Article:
Rakuten plans to temporarily close 568 of its mobile shops, a spokesman said.

SoftBank Corp. has reduced hours in some retail locations, and closed a number of stores in Tokyo, Osaka, Sendai and Kanagawa prefecture after staff came down with the virus.

Just weeks ago, Japan appeared to have missed the worst of the coronavirus outbreak that slammed China, Europe and the U.S. But in recent days, the number of infections has surged to record levels for the nation, a cautionary tale for countries that think they have avoided the pandemic’s fallout.

Infections rose to a total of more than 4,000 from less than 400 about a month ago.

Business leaders, including Rakuten founder Hiroshi Mikitani, called on Prime Minister Shinzo Abe to move quickly in declaring the emergency, a step that gives prefectural governors more authority to arrest the spread of the virus.

Due to civil liberties written into Japan’s postwar constitution, governors can ask people to stay at home and avoid public interactions, but citizens can ignore the requests with no penalty.

Many companies are waiting for more guidance from the government. It’s not yet clear whether governors will compel retail stores, restaurants and bars to close, like cities in the U.S. and Europe have done. They may also set rules for closures or cleanings if infections are discovered at stores or factories.

“We are preparing to make an announcement about our company-wide policy after we examine each of our businesses’ situation and requests from prefectures,” said Panasonic Corp. spokeswoman Yayoi Watanabe.

Financial institutions, including Nomura Holdings Inc. and Mitsubishi UFJ Financial Group Inc., said they will continue to support their customers, though they may scale back retail operations.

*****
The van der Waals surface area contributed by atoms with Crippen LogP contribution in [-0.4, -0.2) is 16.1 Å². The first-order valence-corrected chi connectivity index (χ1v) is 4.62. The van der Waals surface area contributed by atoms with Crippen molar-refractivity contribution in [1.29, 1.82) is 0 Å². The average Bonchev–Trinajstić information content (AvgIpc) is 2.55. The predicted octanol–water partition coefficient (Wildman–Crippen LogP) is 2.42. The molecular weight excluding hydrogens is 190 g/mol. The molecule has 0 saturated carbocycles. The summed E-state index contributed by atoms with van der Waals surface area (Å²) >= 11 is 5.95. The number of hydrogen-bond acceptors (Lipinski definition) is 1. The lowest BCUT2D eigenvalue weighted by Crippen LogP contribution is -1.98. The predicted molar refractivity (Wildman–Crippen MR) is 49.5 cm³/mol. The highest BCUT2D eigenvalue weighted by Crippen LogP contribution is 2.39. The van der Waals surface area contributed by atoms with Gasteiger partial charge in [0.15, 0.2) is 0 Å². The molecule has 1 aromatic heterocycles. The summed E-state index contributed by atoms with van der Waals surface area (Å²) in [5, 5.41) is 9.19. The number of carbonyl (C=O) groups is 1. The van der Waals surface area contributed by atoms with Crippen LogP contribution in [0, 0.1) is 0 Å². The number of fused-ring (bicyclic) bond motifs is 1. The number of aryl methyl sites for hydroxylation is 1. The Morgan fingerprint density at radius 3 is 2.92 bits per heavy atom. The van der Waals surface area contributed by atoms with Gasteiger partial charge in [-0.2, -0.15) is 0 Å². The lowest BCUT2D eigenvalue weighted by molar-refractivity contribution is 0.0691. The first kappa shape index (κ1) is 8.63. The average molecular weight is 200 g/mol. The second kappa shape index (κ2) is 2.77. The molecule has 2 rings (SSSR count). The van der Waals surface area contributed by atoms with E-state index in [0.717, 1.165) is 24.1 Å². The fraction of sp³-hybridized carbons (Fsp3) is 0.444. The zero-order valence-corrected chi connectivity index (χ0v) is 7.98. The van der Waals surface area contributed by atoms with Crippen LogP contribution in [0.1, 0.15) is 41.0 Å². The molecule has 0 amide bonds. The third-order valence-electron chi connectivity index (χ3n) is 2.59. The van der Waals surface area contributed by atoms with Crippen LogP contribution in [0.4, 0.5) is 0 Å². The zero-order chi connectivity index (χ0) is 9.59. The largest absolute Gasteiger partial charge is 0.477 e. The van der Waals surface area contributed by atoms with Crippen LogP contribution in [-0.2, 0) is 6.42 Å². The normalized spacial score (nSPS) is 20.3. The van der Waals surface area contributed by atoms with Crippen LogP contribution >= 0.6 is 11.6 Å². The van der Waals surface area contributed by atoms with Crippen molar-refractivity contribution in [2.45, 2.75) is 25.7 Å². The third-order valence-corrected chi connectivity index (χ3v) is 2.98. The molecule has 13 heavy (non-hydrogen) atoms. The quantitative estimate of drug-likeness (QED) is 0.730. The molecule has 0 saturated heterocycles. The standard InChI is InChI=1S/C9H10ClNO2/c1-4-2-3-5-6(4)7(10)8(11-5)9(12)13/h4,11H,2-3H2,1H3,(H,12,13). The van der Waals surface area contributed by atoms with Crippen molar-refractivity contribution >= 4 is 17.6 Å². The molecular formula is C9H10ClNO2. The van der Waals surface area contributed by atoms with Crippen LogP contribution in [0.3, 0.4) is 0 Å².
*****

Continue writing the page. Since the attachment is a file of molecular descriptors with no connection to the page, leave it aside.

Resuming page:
Of Japan’s automakers, Nissan has the biggest presence among the areas under the emergency declaration. Its headquarters is in Yokohama, capital of the affected Kanagawa prefecture. The Oppama plant in Kanagawa, which makes the Leaf electric vehicle and the Note, has the capacity to churn out 240,000 cars a year.

Toyota Motor Corp. has three factories in Fukuoka, another area under the emergency order. The plants have a combined output capacity of almost half a million vehicles a year.

The company is considering how to respond to the emergency declaration, a spokesperson said. Companies are trying to maintain a sense of normalcy as the virus hits.

Fast Retailing Co., which runs the Uniqlo clothing chain, is scheduled to open several new stores in the coming weeks, including its biggest ever in Ginza. Rakuten still plans to debut its new wireless service on April 8.

Mercari Inc., an auction site, moved its entire orientation for new hires online this month because its employees are working from home.

“If we don’t prevent the spread of the virus, we won’t be able to get back the lives we used to have,” Koike said.